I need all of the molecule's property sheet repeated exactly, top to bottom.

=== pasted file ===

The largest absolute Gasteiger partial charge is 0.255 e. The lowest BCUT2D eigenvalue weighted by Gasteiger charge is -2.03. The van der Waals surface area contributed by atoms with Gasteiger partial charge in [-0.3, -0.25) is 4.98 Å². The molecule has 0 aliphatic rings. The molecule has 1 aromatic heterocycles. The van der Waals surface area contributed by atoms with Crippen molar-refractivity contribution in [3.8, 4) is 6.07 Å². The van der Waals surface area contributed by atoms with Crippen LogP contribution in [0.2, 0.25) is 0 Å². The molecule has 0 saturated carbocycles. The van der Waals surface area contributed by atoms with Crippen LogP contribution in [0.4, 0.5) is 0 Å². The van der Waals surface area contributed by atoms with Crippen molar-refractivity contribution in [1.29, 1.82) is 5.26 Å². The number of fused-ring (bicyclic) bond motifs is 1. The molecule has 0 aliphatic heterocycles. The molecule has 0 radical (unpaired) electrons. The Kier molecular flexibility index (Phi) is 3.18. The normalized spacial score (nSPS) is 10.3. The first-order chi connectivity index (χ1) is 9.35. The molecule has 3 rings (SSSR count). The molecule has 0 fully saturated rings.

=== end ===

The largest absolute Gasteiger partial charge is 0.255 e. The lowest BCUT2D eigenvalue weighted by Gasteiger charge is -2.03. The van der Waals surface area contributed by atoms with Gasteiger partial charge in [-0.3, -0.25) is 4.98 Å². The molecule has 0 aliphatic rings. The molecule has 1 aromatic heterocycles. The van der Waals surface area contributed by atoms with Crippen molar-refractivity contribution in [3.8, 4) is 6.07 Å². The van der Waals surface area contributed by atoms with Crippen LogP contribution in [0.2, 0.25) is 0 Å². The molecule has 0 saturated carbocycles. The van der Waals surface area contributed by atoms with Crippen LogP contribution in [0.4, 0.5) is 0 Å². The van der Waals surface area contributed by atoms with Crippen molar-refractivity contribution in [1.29, 1.82) is 5.26 Å². The number of fused-ring (bicyclic) bond motifs is 1. The molecule has 0 aliphatic heterocycles. The molecule has 0 radical (unpaired) electrons. The Kier molecular flexibility index (Phi) is 3.18. The normalized spacial score (nSPS) is 10.3. The first-order chi connectivity index (χ1) is 9.35. The molecule has 3 rings (SSSR count). The molecule has 0 fully saturated rings.